Hakeem Jeffries: Brooklyn’s Barack Obama?
Is Hakeem Jeffries Brooklyn’s Barack Obama?
The young New York assemblyman running for the seat held by retiring Rep. Ed Towns (D) shares some surface characteristics with the president.
“They’re both African-American, they’re both strikingly handsome, and they’re both highly intelligent,” said former New York City Mayor Ed Koch, a Jeffries supporter. “Both of them have wonderful smiles.”
But the echoes go further than that.
Like Obama, Jeffries started out as a young lawyer who challenged a establishment-backed incumbent in a primary — and lost.
In 2000 and 2002, Jeffries took on state Assemblyman Roger Green (D). After those races, he was drawn out of Green’s district.
“I was victimized by the redistricting process,” Jeffries said. “I went to bed, I was in one assembly district, I woke up the next morning, I was in another district, and I hadn’t moved at all.”
Jeffries challenged Green again anyway, and lost again. But when Green left the assembly to run for Congress, Jeffries won the primary (and the general) easily.
Redistricting last decade may have hurt Jeffries, but this time around it could help him. The new congressional map adds some white, conservative neighborhoods to the new majority-black 8th district. His primary opponent, City Councilman Charles Barron, is an outspoken black nationalist.
A former associate of the Manhattan firm Paul Weiss, Jeffries has connections to wealthy donors and prominent politicians. (He roomed with former D.C. mayor Adrian Fenty while getting a graduate degree at Georgetown University.)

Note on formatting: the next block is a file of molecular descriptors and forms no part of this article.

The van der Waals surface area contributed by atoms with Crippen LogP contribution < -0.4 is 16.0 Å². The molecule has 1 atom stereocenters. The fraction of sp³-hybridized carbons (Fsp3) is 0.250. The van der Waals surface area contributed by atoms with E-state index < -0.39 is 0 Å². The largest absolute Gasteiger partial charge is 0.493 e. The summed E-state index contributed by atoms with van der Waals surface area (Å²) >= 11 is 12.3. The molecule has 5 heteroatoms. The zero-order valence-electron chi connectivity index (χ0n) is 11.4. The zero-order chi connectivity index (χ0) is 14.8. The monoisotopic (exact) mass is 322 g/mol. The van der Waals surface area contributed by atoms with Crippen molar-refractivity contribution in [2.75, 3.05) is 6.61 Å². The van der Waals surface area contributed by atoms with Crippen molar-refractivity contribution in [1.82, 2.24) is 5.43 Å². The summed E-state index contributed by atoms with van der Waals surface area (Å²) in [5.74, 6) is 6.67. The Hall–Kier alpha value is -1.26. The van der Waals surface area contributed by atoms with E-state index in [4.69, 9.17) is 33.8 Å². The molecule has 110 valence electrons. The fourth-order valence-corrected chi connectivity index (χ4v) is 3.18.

Jeffries is “someone who works easily within both the black and white communities,” said Theodore Wells, who was Jeffries mentor at the law firm. “I think Hakeem represents a natural evolution in the background of African American politicians. The prior generation of African American politicians had their roots in the civil rights movements of the 1960s, but Hakeem's generation grew up in a more multicultural America, and in that sense their backgrounds and perspectives are different.”
Like Obama, Jeffries has earned some ire from liberals for his moderation. For example, he supports charter schools and has been vague on a controversial development project. He’s also been criticized by his opponent for lack of experience.
“My opponent has not gotten any votes outside of the district,” Barron said. “He hasn’t even run outside of his small assembly district.” While he’s been vastly outraised by Jeffries, Barron says that “money’s not going buy this election, you have to earn it.”
Barron did well with the district’s white liberals when he nearly beat Towns in the 2006 primary. But veteran consultant Jerry Skurnik says that was likely “more anti-old timer kind of vote” than an endorsement of Barron.
Jeffries’ biggest accomplishment in the Assembly was aimed directly at minority youth — helping pass a law that keeps the police from keeping the personal data of people stopped by the police without any enforcement action taken (aka “stop and frisk”). He’s pushed to make marijuana possession a misdemeanor and advocated for more affordable housing. He’s more liberal than Gov. Andrew Cuomo (D) on tax policy.
“He’s done things that are a little bit innovative — he’ll reach out to his constituents, regular town hall meetings, mobile offices outside subway stations, those are things that really set him apart from other members,” said Assembly Speaker Sheldon Silver (D).
A victory in the June 26 primary could be a major launching pad for a much bigger national platform for Jeffries — just the sort of thing that happened to Obama when he managed to win a crowded and costly Senate primary in 2004.
For his part, Jeffries says he doesn’t see the Obama comparison. “Other than the fact that we were both born on August 4, it’s not clear to me that there’s much of a professional resemblance,” he said. Yet.